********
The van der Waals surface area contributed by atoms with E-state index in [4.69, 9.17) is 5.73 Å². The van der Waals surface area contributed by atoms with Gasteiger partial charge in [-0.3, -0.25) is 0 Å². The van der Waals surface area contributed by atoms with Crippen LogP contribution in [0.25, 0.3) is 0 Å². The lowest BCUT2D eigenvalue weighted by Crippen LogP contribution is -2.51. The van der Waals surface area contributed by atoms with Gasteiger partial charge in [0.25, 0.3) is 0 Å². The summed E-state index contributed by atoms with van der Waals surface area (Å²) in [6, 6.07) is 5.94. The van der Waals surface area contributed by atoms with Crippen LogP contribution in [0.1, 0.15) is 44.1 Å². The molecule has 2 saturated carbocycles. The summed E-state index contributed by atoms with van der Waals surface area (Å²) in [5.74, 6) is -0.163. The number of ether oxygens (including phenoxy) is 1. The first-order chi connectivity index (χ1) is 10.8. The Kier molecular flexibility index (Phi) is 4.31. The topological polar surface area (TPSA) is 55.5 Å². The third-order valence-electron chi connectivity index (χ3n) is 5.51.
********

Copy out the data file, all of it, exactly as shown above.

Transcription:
The van der Waals surface area contributed by atoms with E-state index in [4.69, 9.17) is 5.73 Å². The van der Waals surface area contributed by atoms with Gasteiger partial charge in [-0.3, -0.25) is 0 Å². The van der Waals surface area contributed by atoms with Crippen LogP contribution in [0.25, 0.3) is 0 Å². The lowest BCUT2D eigenvalue weighted by Crippen LogP contribution is -2.51. The van der Waals surface area contributed by atoms with Gasteiger partial charge in [0.25, 0.3) is 0 Å². The summed E-state index contributed by atoms with van der Waals surface area (Å²) in [6, 6.07) is 5.94. The van der Waals surface area contributed by atoms with Crippen LogP contribution in [0.1, 0.15) is 44.1 Å². The molecule has 2 saturated carbocycles. The summed E-state index contributed by atoms with van der Waals surface area (Å²) in [5.74, 6) is -0.163. The number of ether oxygens (including phenoxy) is 1. The first-order chi connectivity index (χ1) is 10.8. The Kier molecular flexibility index (Phi) is 4.31. The topological polar surface area (TPSA) is 55.5 Å². The third-order valence-electron chi connectivity index (χ3n) is 5.51.